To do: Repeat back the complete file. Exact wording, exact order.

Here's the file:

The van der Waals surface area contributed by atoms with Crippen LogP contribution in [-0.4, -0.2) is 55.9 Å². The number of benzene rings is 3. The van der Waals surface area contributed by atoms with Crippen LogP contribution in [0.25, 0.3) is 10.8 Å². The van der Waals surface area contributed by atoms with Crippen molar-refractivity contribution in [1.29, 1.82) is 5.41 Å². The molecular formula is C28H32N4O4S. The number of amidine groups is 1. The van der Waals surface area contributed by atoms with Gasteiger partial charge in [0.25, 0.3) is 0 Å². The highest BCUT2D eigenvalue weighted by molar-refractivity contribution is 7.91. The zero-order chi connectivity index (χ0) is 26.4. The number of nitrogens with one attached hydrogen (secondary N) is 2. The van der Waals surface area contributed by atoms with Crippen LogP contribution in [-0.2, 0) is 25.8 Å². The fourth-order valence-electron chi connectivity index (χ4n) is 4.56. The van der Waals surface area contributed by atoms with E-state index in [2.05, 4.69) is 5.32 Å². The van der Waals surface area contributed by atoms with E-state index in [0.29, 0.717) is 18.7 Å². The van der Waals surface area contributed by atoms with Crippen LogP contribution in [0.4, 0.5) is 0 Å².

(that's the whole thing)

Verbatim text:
The van der Waals surface area contributed by atoms with Crippen LogP contribution in [-0.4, -0.2) is 55.9 Å². The number of benzene rings is 3. The van der Waals surface area contributed by atoms with Crippen LogP contribution in [0.25, 0.3) is 10.8 Å². The van der Waals surface area contributed by atoms with Crippen molar-refractivity contribution in [1.29, 1.82) is 5.41 Å². The molecular formula is C28H32N4O4S. The number of amidine groups is 1. The van der Waals surface area contributed by atoms with Gasteiger partial charge in [0.25, 0.3) is 0 Å². The highest BCUT2D eigenvalue weighted by molar-refractivity contribution is 7.91. The zero-order chi connectivity index (χ0) is 26.4. The number of nitrogens with one attached hydrogen (secondary N) is 2. The van der Waals surface area contributed by atoms with Crippen LogP contribution in [-0.2, 0) is 25.8 Å². The fourth-order valence-electron chi connectivity index (χ4n) is 4.56. The van der Waals surface area contributed by atoms with E-state index in [2.05, 4.69) is 5.32 Å². The van der Waals surface area contributed by atoms with E-state index in [0.29, 0.717) is 18.7 Å². The van der Waals surface area contributed by atoms with Crippen LogP contribution in [0.4, 0.5) is 0 Å².